The other four actors form a tight ensemble as they shape-shift (one might say), doubling up in their roles, as Mr. Takahashi does between kindly Mrs. Whatsit and a monster with glowing red eyes, or Ms. Kelly, whose depiction in addition to Mother include an amorphous creature dubbed "Aunt Beast."
The play's tone is so radically earnest at certain points — particularly in its child-centric narrative when it's dealing with loss and disappointment — that its very existence amounts to a contrarian statement. There is definitely plenty of comedy, but it’s also rife with drama. Much of the emotional heavy lifting is done by the “daughter-father” team of Ms. Corella and Mr. Lowe.
Recently seen in “Big Fish” and “Emma,” Mr. Lowe is one of the few who can channel that old-fashioned, George-Bailey-having-a-breakdown-at-the-bar brand of vulnerable masculinity in his roles without seeming as if he's just doing a bit.
A highly condensed, quite impactful one hour epic, "A Wrinkle in Time" is not only an amazing kid-empowering work, but largely attractive to young adults alike. School Library Journal has called it “ a suspenseful, life-and-death drama that is of believable cosmic significance. Complex and rich in mystical religious insights, this is breathtaking entertainment.”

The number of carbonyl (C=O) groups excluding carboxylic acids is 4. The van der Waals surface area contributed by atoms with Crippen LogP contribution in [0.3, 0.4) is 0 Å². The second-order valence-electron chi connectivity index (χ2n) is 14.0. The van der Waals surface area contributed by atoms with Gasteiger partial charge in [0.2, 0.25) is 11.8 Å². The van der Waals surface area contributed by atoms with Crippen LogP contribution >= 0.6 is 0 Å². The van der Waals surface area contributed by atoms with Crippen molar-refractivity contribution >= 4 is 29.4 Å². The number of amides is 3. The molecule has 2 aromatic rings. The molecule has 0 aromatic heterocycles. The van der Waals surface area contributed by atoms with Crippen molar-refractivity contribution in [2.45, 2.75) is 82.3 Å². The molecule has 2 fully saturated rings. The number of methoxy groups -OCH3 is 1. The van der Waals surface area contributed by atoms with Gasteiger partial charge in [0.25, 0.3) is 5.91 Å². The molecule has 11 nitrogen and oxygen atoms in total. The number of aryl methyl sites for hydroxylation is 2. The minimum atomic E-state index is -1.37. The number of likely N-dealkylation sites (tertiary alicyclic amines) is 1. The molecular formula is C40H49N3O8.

Costume Design by Adriana Lambarri, Sound Design by Hunter Moody, and Production Stage Managed by Randi Salang.
Based on the novel by Madeleine L’Engle, “A Wrinkle in Time,” is in its final performances today, March 1st, at 2pm and 5pm.
Approximately one hour, 5 minutes with no intermission. Photos and autographs with the cast after each performance. Please see https://chancetheater.com/ for ticket availability. This show is highly recommended.
Arts & Entertainment Reviewer
The Show Report
Photo Credit: Doug Catiller, True Image Studio